Having done my research ahead of time, I understood that traditional Portuguese cuisine consisted heavily of meat and seafood. Vegetarian travelers will not go hungry, however. Most restaurants, I found, offer some sort of egg omelet, and a number of traditional Portuguese soups are naturally vegetarian. I had the traditional pumpkin soup twice, including a small appetizer-size version (pictured below) at Open Brasserie Mediterranica, the restaurant at my eco-friendly hotel, Inspira Santa Marta. This restaurant was very sensitive to diners' dietary restrictions and offered several other vegetarian and vegan items, which were clearly identified on the menu.
|Traditional Portuguese pumpkin soup|
|Open Brasserie Mediterranica's menu clearly identifies vegetarian and vegan items|
Portuguese wine bars also are a great way to experience traditional cuisine. Although these places don't usually serve hot meals, they offer enough meat-free wine pairing snacks to fill you up. My feast at Winebar do Castelo is pictured below. It included various cheeses, olives, jams, olive oils, bread, and even gluten-free crackers for my travel partner with the wheat allergy. The atmosphere, service, location (next to the castle), and, of course, the wine were all fabulous!
|Wine, olive oils, jams, cheese, olives, bread, and gluten-free crackers at Winebar do Castelo|
And no visit to Lisbon is complete without trying the city's signature pasteis de nata, which are vanilla-flavored egg custard pastry tarts. The original and most famous version of these is served at Pasteis de Belem in charming Belem (be prepared to wait in line), but I also found equally delicious ones closer to downtown at Manteigaria in Chiado.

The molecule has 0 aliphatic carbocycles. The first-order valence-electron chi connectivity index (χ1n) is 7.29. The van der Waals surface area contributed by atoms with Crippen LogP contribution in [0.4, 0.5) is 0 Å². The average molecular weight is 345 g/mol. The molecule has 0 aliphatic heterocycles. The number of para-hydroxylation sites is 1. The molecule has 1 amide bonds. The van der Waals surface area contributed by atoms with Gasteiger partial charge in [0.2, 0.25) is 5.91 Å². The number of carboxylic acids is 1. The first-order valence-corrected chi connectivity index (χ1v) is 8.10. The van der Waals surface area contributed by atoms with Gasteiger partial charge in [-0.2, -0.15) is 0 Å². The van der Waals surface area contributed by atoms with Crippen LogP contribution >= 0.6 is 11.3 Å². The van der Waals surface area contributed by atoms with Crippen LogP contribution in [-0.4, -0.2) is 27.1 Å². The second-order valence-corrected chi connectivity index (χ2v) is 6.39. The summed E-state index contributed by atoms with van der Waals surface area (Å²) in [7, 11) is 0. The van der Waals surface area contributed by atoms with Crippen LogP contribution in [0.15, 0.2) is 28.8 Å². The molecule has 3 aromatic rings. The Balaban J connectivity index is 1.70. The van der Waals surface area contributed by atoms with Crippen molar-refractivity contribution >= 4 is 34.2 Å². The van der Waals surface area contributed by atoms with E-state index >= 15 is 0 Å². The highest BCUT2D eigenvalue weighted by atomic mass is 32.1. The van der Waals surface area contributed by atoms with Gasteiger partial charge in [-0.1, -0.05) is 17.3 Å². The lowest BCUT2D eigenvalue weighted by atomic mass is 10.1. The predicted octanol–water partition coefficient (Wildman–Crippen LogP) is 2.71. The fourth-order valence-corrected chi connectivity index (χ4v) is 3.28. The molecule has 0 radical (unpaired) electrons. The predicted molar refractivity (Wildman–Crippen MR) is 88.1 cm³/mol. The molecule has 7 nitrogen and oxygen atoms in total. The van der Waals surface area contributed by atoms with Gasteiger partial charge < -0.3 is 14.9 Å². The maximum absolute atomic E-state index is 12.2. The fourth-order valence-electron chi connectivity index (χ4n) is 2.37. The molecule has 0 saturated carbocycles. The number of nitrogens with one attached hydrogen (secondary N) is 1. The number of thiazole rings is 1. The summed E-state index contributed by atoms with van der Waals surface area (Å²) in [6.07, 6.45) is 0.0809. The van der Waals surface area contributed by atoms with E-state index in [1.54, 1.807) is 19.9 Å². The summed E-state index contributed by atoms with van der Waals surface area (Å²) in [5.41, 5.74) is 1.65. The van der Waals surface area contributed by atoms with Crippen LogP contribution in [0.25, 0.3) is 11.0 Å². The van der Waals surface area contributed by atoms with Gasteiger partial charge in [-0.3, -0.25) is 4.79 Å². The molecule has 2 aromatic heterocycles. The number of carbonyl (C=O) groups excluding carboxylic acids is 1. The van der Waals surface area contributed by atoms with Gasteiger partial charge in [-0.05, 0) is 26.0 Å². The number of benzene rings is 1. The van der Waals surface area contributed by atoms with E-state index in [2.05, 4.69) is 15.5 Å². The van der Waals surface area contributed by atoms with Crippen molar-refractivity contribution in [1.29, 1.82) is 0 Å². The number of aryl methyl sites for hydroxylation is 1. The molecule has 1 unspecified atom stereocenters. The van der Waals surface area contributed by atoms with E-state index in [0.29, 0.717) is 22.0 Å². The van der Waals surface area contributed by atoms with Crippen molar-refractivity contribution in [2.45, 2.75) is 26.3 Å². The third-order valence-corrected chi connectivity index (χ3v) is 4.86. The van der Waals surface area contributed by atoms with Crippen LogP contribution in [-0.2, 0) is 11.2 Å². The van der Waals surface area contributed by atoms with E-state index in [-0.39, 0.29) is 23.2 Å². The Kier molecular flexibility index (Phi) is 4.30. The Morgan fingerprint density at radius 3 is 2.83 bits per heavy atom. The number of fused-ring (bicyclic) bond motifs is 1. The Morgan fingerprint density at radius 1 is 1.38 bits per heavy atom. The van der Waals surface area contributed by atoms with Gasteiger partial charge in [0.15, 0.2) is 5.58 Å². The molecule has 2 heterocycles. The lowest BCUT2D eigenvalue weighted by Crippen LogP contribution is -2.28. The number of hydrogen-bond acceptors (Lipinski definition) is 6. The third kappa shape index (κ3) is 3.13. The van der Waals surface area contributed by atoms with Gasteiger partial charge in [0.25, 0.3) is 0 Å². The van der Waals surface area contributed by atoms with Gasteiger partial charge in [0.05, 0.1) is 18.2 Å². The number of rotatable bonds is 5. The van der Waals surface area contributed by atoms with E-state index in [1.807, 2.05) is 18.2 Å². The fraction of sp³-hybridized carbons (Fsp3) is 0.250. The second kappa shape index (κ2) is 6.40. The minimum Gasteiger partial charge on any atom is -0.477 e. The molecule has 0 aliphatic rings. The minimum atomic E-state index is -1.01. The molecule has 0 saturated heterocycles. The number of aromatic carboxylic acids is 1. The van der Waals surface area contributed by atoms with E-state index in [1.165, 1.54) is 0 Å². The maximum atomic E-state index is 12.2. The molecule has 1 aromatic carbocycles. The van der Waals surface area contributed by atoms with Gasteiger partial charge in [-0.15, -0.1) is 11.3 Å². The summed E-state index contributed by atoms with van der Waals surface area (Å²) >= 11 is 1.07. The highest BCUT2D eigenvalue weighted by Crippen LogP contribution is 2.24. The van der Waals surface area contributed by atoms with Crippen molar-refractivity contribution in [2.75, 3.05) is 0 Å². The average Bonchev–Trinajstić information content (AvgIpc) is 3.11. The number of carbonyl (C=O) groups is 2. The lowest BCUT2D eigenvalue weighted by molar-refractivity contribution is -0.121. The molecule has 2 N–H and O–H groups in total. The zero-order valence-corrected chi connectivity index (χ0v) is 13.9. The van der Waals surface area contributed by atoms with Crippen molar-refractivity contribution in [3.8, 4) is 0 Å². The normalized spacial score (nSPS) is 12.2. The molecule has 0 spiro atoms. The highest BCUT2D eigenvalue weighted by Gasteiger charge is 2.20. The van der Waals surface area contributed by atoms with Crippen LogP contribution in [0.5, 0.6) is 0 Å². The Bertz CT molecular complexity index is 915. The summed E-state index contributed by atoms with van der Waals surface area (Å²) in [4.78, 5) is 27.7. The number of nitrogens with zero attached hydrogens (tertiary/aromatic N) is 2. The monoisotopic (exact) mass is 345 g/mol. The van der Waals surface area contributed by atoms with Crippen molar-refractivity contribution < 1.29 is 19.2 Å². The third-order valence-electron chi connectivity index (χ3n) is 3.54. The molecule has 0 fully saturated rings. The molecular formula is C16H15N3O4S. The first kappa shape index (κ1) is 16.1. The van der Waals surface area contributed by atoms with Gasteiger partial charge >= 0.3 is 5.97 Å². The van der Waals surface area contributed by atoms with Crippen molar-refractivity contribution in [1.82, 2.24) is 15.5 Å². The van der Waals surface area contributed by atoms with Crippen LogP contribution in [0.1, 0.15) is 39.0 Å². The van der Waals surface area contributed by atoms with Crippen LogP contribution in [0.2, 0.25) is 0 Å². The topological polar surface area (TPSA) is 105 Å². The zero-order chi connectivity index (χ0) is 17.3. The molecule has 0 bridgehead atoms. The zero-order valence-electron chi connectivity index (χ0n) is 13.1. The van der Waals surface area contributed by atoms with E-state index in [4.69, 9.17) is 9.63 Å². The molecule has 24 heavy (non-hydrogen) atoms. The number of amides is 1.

|Lisbon's famous are pasteis de nata (vanilla-flavored egg custard pastry tarts) are vegetarian but not vegan, and are not to be missed if you can eat them. TIP: sprinkle some cinnamon on them to make them extra delicious!|
Finally, like most big cities, Lisbon has a number of vegetarian and vegetarian-friendly restaurants. Although these restaurants may not provide the same traditional Portuguese experience as some other places, they are a good option for travelers who plan to spend more than a few days in Lisbon and tire of eggs, soup, cheese, bread, and pastries. I really enjoyed my tropical salad, chock full of protein-rich beans and fresh fruit, at the international-themed, veg-friendly (and somewhat divey) The Green Room. The chef also was very accommodating of my travel partner's food allergies.
|This tropical salad at The Green Room was very satisfying, as it was full of chickpeas, black beans, and fresh fruit and greens.|